Team-based approaches to primary care transformation may benefit patients with chronic illness by reducing the use of acute care; however, it may lead to higher use among healthier patients. This according to a recent study that evaluated the association of establishing team-based primary care with patient health care use and costs. Practices participated in a 4-year learning collaborative that created and supported team-based primary care. The study included 83,953 patients accounting for 138,113 patient-years across 18 intervention practices and 238,455 patients accounting for 401,573 patient-years across 76 comparison practices. Primary outcomes included outpatient visits, hospitalizations, emergency department (ED) visits, ambulatory care-sensitive hospitalizations, ambulatory care-sensitive ED visits, and total costs of care. Researchers found:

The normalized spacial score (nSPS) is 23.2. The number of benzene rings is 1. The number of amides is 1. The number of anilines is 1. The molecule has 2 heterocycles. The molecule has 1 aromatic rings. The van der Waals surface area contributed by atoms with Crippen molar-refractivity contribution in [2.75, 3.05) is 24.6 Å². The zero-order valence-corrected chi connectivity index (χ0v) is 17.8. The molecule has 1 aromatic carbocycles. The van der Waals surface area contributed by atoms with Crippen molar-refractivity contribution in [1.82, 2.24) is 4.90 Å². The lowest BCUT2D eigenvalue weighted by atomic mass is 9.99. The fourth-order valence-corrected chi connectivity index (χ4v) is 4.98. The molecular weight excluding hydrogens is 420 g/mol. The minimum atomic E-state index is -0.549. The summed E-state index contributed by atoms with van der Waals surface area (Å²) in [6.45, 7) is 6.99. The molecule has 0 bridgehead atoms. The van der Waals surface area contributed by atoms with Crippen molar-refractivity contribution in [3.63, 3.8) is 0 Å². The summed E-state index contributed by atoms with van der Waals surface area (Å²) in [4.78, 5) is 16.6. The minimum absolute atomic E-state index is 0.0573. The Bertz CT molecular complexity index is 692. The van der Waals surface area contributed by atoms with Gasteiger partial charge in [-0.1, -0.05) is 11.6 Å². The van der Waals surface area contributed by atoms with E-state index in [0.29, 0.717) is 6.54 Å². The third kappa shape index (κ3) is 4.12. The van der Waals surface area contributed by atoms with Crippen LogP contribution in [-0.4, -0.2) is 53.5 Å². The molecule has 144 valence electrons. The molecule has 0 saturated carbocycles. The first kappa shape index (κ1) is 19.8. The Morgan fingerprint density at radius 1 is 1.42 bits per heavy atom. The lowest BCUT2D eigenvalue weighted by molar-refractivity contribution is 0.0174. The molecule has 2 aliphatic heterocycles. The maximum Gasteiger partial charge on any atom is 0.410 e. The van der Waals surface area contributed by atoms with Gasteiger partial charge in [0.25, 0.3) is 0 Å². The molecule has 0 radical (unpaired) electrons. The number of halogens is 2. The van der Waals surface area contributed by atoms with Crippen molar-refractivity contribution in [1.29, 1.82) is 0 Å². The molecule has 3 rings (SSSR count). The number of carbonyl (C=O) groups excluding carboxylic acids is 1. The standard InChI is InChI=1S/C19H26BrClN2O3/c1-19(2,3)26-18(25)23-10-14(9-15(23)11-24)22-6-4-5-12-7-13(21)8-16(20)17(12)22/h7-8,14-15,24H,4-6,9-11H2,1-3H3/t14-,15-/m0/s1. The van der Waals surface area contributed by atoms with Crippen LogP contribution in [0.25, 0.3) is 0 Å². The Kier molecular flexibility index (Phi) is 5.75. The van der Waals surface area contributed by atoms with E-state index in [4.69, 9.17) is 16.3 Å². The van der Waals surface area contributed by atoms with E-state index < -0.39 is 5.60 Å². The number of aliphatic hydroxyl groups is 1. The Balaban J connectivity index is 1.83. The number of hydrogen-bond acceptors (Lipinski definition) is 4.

- Among chronically ill patients who were exposed to team-based care, there was an 18% reduction in hospitalizations, a 25% reduction in ED visits, and a 36% reduction in ambulatory care-sensitive ED visits relative to 76 comparison practices.
- There was an increase in outpatient visits and hospitalizations among healthier patients.
Meyers DJ, Chien AT, Nguyen KH, Li Z, Singer SJ, Rosenthal MB. Association of team-based primary care with health care utilization and costs among chronically ill patients. [Published online ahead of print November 26, 2018]. JAMA Intern Med. doi:10.1001/jamainternmed.2018.5118.
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